Contact: Bob Nelson For immediate release
(212) 854-5573 June 5, 1997
360-Degree Videocam Developed at Columbia
Home Users Could Use Joystick to Bring Any View to TV Screen;
Other Applications Seen in Security, Teleconferencing, Robotic
A Columbia University computer scientist has developed a digital
videocamera that can see in all directions at once.
Placed atop a concert stage or at midfield of a sports event, the Omnicamera
could provide a 360-degree view - an entire sphere - to television or Internet
viewers. With a joystick or mouse, they could bring any view to their screens, and
see not hemispheric perspective, but normal, undistorted, linear perspective.
They could even create onscreen windows to see several views at once.
As the camera has no moving parts, the number of viewers who can see the
view they wish to see is limited only by the bandwidth of the connecting network.
The technology is already in prototype at Columbia's School of Engineering
and Applied Science, where Shree K. Nayar, professor of computer science, has
spent six years researching his physics-based approach to artificial vision. His
laboratory has developed four Omnicamera prototypes, with configurations for surveillance, teleconferencing, entertainment and robotic vision.
The Omnicamera consists of a miniature digital videocamera mounted in a
frame aimed directly at the apex of a parabolic mirror, a small inverted cup of
polished metal enclosed within a transparent hemisphere. Columbia graduate
student Venkat Peri has developed software that allows multiple Omnicamera
images to be displayed on a computer screen in linear perspective at any
magnification. Columbia has filed a U.S. patent application covering the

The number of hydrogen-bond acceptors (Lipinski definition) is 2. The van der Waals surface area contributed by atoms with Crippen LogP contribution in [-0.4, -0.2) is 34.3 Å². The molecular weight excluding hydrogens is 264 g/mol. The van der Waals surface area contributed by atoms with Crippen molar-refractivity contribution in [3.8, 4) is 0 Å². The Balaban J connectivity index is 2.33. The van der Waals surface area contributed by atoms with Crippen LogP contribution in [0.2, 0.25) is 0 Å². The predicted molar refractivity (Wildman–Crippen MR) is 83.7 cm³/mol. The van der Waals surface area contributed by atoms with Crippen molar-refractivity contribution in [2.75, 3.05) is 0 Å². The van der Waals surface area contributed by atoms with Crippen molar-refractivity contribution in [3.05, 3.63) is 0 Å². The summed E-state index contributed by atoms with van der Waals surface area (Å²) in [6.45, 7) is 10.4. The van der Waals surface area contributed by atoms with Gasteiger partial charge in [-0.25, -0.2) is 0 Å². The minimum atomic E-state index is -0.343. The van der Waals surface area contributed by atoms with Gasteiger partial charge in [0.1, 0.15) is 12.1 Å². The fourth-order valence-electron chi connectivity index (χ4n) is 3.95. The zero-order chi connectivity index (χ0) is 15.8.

Omnicamera videocamera and the Omnivideo software.
"Computer vision research is attempting to construct systems that can
perceive our environment using man-made sensors, such as cameras, in a way
that is analogous to how we use our eyes," Professor Nayar said. "The
Omnicamera can view more of a scene than the human eye can, which makes it
valuable for a number of applications."
Two Omnicameras mounted back to back can produce views of 360 degrees,
a complete sphere, for surveillance or security operations. In teleconferences, an
Omnicamera can show simultaneously every participant seated around a table,
in either hemispheric or linear perspective. It will allow a mobile robot to
The Omnicamera's parabolic optics ensure that it has a single effective
center of projection, a single point through which all rays from a scene must pass
on their way to the camera's lens. That design mimics a camera that takes in
only linear perspective, and allows the Omnicamera's computer software to
generate linear perspective images that are free of distortion. Other vision
researchers have tried to create omnidirectional vision systems using fisheye
lenses or planar, spherical, conical or pyramidal mirrors. Most of these do not
yield the single viewpoint necessary to construct linear perspective images, or, if
they do, use elaborate and hence expensive designs, Professor Nayar said.
His other innovations include a computer vision system that can recognize
an object it has seen before, even if the previous encounter was from a different
angle or in different lighting. He has also produced a three-dimensional
videocamera that can generate a depth map of a scene at video rate.
For further Omnicamera information, or to see an online demonstration,
visit the laboratory's web site: http://www.cs.columbia.edu/CAVE.
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